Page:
As promised: Royal Artillery hounds video

THE video is from our visit to the Royal Artillery Hunt’s March 24, 2010, meet in England. In addition to seeing the hounds that belong to Great Britain’s last remaining military-affiliated foxhound pack, we also enjoyed a very tasty stirrup cup that included sausages, cake, and port. And, though I didn’t see any, there probably was also some whisky mac in attendance. Foul, but traditional.

We described the meet a little in a previous post, but I’ll add a few more words on the pack, because its history is interesting. The pack was organized in 1907 when a Mr. Arthur Ernest Hussey gave his harriers to the Royal Artillery officers stationed in Bulford, and the pack was first known as the RA (Bulford) Harriers. At least as early as 1903, the artillery officers had been known  to hunt with Hussey’s pack from his Netheravon kennels and environs. During World War I, the pack was largely destroyed as the artillery went to war and wartime privations made keeping the pack impossible. Hussey himself had joined up as a Lieutenant in the Wiltshire Regiment. He never was posted to France, and for a time he took over the Mastership of the RA (Bulford) Harriers as well as of the nearby Courtenay Tracey  Otterhounds (now defunct). But in her excellent book about the hunt’s history, Hounds, Hares and Foxes of Larkhill, author and longtime RA Hunt member Estelle Holloway provides this sad description of the events of 1917:

“In 1917 England was starving due to the menace of German U-boats, and lack of food forced Captain A. E. Hussey to put down his beloved pack of RA (Bulford) Harriers.”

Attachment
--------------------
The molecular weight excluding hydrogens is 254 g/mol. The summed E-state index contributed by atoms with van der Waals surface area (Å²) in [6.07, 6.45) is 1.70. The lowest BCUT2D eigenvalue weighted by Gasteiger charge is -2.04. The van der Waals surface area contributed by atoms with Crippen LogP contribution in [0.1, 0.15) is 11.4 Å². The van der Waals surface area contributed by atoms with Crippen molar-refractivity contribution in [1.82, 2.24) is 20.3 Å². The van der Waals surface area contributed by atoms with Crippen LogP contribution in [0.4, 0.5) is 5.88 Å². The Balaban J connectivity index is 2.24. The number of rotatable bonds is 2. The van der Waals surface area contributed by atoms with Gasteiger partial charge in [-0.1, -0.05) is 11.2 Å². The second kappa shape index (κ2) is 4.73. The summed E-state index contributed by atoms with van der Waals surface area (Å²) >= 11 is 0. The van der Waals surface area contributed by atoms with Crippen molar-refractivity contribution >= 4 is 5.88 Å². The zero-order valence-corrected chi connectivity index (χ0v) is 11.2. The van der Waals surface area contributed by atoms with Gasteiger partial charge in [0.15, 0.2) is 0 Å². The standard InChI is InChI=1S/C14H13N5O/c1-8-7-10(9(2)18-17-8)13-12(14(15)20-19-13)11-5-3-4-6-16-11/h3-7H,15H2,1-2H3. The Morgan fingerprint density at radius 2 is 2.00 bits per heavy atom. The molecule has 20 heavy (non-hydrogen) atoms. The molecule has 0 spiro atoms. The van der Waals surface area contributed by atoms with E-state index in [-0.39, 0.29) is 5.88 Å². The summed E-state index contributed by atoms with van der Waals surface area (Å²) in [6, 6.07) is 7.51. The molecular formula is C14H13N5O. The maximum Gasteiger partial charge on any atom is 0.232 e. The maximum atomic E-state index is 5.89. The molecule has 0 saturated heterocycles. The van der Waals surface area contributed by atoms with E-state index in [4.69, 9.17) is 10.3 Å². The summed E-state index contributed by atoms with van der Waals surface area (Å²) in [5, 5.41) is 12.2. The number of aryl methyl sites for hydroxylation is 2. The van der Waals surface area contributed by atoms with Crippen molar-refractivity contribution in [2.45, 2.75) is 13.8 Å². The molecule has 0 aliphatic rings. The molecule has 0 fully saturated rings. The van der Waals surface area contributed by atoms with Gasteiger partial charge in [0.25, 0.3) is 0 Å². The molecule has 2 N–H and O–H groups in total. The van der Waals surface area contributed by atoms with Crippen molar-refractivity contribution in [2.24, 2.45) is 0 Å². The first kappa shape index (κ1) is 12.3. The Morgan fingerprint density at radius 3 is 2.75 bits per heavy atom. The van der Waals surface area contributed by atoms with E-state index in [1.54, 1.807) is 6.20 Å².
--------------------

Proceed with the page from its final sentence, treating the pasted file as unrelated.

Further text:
But after the Armistice in 1919 the Isle of Wight harriers went to the RA on loan for a single season so that the artillery could start up hunting again. A year later, the artillery purchased the Instow pack of the West Country Harriers, mostly old hounds that had survived wartime and many with pedigrees that the Hunt Record noted politely as “unobtainable,” for 300 pounds.

Brigadier J. H. Gibbon DSO (left) was the first Master to hold the position when the pack switched to foxhounds.

According to a history of the RA pack, “it was originally laid down that each brigade at Bulford and Larkhill should provide at least one whipper-in, and opening meets were always celebrated at Bulford Mess.”

Hunting legend Ikey Bell, the master of the nearby South and West Wilts pack, was impressed with the RA hounds of the era. Of them he wrote:

The only occasion on which I began to feel anxious for my pack’s laurels was when Major Scott-Watson brought down a couple of his little hounds from Bulford Camp. This couple was of Quarme Harrier blood, and all day they held their place in front, and once when the pack were checked by sheep, carried on the line. No-one was more delighted than their gallant Master when I cheered his little couple with a “Forward to Bulford! Yooi!” and later on handed him the mask of a good fox, which his little treasures had played a full part in bringing to book.